Allow me, please, to continue with the seventh part of this brief history.
The Old College
GR: This is the oldest part of the university, and was constructed in three stages; originally, this land was owned by the Price family, and in 1795 Sir Uvedale Price commissioned John Nash to construct him a house here. It stood where the tallest part of the old college stands now, which stands out in a slightly different colour stone to the rest of the college. The house that stood there was a tall gothic structure; built with a triangular plan and an octagonal tower on each corner, it was one of Nash’s earliest gothic projects, and stood as a testament to his design until 1897.
Castle House brought tourists into Aberystwyth well into the mid-nineteenth century and in 1864 a man called Thomas Savin, who was an important railway entrepreneur, bought the house and built the rest of the buildings that we see today around it. This grand Castle Hotel cost him a fortune, and just as it was nearing completion a stock market crash meant that Savin went bankrupt and was forced to sell the hotel. It was then bought by a small group of people who were trying to set up a welsh university, and that is how the university here began.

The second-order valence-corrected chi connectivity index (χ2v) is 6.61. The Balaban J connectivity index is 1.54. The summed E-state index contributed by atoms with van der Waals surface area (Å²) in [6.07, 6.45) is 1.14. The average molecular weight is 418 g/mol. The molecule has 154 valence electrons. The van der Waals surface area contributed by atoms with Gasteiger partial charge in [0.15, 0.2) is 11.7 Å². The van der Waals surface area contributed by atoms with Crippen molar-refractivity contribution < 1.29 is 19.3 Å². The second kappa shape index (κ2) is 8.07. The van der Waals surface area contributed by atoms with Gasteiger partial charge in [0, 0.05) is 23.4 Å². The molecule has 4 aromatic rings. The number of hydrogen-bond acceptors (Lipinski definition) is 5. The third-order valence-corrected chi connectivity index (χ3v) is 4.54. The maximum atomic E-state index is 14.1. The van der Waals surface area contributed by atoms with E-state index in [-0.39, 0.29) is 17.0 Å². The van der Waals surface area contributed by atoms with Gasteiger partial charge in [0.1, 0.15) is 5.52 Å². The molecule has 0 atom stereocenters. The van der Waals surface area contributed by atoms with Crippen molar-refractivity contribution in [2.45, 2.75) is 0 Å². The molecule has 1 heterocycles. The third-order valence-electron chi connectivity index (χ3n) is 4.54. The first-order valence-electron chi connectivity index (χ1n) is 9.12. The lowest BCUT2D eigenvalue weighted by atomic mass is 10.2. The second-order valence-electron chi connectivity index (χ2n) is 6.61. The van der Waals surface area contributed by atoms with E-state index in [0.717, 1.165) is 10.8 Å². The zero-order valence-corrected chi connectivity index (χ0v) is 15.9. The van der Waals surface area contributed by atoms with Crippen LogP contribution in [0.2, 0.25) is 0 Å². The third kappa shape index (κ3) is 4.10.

C: And what is that image on the side of the college?
GR: There are three mosaics on the end that faces the castle; the centre mosaic shows Archimedes, icon of science and learning, being presented with the two ‘modern’ exploits that made Aberystwyth what it was when the college was being built; those namely being sea trade, which had increases significantly since the previous century, and the railway, which had opened in 1864, only a year before Castle House had begun to be expanded and built around.
C: But, wait a minute, you said earlier that Castle House was knocked down in 1897, how comes the rest of the buildings of Castle Hotel are still here, and just that part has been replaced?
GR: In 1885 there was a terrible fire that destroyed a large part of the building, three men were killed and four severely wounded, as well as the library, laboratory, and museum and their contents all being destroyed. Rebuilding work was slow and by the 1890s it was decided to extend a part of the structure that had been too severely damaged to be repaired; this part was unfortunately the remnants of Castle House, which was taken down and the larger building that stands now put in its place.
C: I see, a shame for sure – I should have liked to see how Castle House looked.
GR: Well, I hope you are not too disappointed with what stands today!
C: For sure, not at all, sir.
GR: Very good to hear, so shall we wander a little further?
C: Aye, sir, gladly, carry on!